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ehrin

Flex Spending Account

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Here's something interesting...my girlfriend works at a company (Benefit Strategies) this company manages other companies (such as mine) flex spending accounts. Well get this, my friend told me that she had two claims come across from a client of hers for gluten-free foods and her company covered them at 100%!!! Does anyone participate in a Flex Spending account? Using my pre-tax dollars, for gluten-free foods, would be a huge savings! I've never used one and am wondering how practical it would be. The only risk, that I can see, would be setting too much money aside and not using it up. But that would just mean a big shopping spree at the end of the calendar year - I think?

I'd love to hear everyone else's thoughts.

Thanks!

Ehrin

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I have one available but haven't set it up yet (I know, I know). I have a friend who's a CPA and I asked her about claiming the food on our taxes - I'd heard a rumor about that. She looked into it and said that essentially I could if it's over so much percentage of my income but she can't imagine a bigger red flag to the IRS.

I did however run into a woman in the freezer section of gluten-free foods, she was writing down all the prices and serving portion sizes. I asked her about it and she said that she does set money aside in her flex spending for it, and yes - does a huge shopping trip at the end of the year. She did admit it was a pain keeping track of what the cost difference was, but she obviously thought it was worth it.

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That is an interesting development.

Does she know if this is individual to each company's plan?

I will call my carrier, see what's up and post soon.

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Guest MyKidsMom

I am a tax accountant working on my CPA license and here is my opinion for what it is worth...

per the IRS Code you are entitled to write off the difference in cost between "regular" food and food required for a special diet. You would write this off under your medical expenses, so it is only helpful if you itemize AND your medical expenses exceed 7.5% of your AGI (W-2's and other taxable income).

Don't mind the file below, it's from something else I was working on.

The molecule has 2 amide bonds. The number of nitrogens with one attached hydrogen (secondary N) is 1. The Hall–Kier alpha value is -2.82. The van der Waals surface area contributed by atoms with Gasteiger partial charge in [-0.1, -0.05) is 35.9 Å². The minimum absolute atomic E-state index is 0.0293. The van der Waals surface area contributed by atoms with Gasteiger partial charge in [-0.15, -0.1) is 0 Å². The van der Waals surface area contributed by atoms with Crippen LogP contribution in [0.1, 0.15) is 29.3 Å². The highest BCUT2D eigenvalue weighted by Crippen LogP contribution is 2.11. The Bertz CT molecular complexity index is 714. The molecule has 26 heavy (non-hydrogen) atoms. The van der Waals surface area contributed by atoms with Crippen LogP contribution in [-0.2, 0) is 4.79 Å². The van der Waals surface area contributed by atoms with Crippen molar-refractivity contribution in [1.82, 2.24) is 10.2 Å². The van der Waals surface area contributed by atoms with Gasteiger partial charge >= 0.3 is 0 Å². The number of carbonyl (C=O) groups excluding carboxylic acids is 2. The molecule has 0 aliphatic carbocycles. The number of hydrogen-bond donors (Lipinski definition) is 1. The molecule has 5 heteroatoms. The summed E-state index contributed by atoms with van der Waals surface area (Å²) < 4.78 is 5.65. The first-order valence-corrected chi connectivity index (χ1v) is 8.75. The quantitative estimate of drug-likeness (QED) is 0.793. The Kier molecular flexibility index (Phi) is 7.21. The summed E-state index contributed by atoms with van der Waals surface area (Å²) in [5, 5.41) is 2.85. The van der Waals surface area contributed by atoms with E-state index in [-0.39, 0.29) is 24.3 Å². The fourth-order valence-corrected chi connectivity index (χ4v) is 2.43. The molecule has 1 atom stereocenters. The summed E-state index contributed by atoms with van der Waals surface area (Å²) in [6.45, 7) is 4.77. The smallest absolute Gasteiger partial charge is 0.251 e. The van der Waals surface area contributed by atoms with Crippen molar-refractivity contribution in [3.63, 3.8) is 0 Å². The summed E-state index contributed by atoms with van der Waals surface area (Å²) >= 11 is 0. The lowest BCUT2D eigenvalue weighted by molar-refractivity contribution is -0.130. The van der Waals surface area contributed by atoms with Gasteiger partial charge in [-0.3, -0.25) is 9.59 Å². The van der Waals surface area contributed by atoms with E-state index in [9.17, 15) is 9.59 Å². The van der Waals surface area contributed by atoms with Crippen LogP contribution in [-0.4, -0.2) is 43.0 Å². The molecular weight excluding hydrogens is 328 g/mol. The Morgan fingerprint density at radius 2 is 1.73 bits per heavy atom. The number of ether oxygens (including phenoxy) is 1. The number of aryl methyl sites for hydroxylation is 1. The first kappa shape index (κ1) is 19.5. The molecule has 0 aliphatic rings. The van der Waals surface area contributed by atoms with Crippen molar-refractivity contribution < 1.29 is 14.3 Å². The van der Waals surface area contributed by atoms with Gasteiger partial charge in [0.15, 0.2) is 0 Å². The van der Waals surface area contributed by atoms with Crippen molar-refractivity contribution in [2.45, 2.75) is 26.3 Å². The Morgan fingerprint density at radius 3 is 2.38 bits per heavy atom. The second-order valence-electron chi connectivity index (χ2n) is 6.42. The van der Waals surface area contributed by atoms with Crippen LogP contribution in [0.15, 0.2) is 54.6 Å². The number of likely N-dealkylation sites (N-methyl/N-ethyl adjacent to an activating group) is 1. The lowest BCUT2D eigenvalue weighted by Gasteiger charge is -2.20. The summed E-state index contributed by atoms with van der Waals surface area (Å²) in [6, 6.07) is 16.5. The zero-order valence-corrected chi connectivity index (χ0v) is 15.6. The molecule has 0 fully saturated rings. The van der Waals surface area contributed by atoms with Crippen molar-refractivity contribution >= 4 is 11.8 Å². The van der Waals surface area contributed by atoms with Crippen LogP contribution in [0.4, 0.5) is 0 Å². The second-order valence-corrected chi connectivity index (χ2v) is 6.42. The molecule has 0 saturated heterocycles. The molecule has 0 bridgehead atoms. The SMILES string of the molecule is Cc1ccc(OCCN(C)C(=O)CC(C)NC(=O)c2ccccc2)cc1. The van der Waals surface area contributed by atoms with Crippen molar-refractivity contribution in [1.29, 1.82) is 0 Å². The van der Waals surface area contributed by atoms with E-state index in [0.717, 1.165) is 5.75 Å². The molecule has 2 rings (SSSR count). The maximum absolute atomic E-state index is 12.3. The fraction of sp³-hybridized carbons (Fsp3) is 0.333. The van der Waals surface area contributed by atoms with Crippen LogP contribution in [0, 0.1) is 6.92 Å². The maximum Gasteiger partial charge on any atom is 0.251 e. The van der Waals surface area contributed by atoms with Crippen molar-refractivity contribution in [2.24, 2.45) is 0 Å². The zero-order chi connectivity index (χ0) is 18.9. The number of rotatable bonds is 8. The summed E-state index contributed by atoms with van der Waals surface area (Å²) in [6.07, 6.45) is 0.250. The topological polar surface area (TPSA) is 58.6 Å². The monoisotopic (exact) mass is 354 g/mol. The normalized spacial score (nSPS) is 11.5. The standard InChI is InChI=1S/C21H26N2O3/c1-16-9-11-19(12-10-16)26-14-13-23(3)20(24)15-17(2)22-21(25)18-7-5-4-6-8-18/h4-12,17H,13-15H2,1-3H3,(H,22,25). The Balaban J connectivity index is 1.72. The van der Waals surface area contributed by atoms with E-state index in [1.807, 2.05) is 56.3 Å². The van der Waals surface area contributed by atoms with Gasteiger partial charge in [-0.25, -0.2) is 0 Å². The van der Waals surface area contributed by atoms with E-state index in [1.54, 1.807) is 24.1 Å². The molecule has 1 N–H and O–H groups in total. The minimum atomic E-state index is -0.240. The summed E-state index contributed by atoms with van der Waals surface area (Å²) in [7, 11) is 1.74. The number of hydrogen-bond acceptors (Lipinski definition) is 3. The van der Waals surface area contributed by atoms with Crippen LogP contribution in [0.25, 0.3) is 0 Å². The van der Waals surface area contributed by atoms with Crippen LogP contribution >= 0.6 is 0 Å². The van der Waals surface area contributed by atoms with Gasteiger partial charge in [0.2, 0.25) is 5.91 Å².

Yes, it may cause a red flag on your taxes, but the percentage of personal tax returns audited is small AND if you keep your reciepts and documentation you will have nothing to worry about. It is legal, just a lot of record keeping. I am trying to just order from one company and then I will have all the items/differences in cost on hand to simplify things.

Flex spend accounts are great and recommended for our lifestyles! You will have to contact your individual insurance company to see if they will cover any expense as mine will not.

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We got a flexible spending account this year just because we spend so dang much money on my doctor's visits and tests! -- Not to mention the $160 / month co-pay for my meds :o . . . . Lynne

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Yes, it may cause a red flag on your taxes, but the percentage of personal tax returns audited is small AND if you keep your reciepts and documentation you will have nothing to worry about. It is legal, just a lot of record keeping. I am trying to just order from one company and then I will have all the items/differences in cost on hand to simplify things.

This is exactly right-- i am a tax lawyer-to-be :D and it is true that u are unlikely to be audited...if you are audited, however, this will raise some questions and you do need to be able to document everything. Lesson: always keep receipts for several years - u never know when u will need to document an expense and it is much easier if u have ur original receipts. You could also keep a record book, which is a nice clean way to keep the information neat and handy. (and put the receipts in a folder or envelope)

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Thank you all for you input! I absolutely hate documenting anything, so I'm not sure if this would be a good path for me to follow. Does anyone have a concrete number of how much $$$ they saved using a flex account? I guess the bottom line would determine whether or not it's worth it to me. Currently I don't buy that many gluten-free food products, just rice crackers. Luckily I am not a bread/pasta/cookie person.

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Since most of us will not exceed the 7.5% of income to claim our medical expenses, the flexable spending acctount is the way to go. You have to get a letter from the Dr that gluten-free food is medically necessary. Then you can put in a claim for the "extra" you spend on the gluten-free food. Plus the money in the Flex acct in not taxable, so it is a double savings.

gluten-free bread for example, runs me $7 a loaf. I can buy a loaf of WW bread in the supermarket for aprox $2, so I get $5 back from my card for every loaf of bread I buy!!! Over a years time it really will add up.

I am very lucky as my company just this year starting "giving" us a flexable spending acct with whatever left over money is from our benefit selections. Since we take my husbands health ins and decline mine, they "give me almost $3,000 a year on a tax free debit card" to be used for nonremibursed med expenses, deds, co-pays etc. These come right off the card. The food expenses need to be sent in paper form and it is alot of work, but well worth it!

Especially if you buy gluten-free for your whole family, it is a savings you cant beat!!

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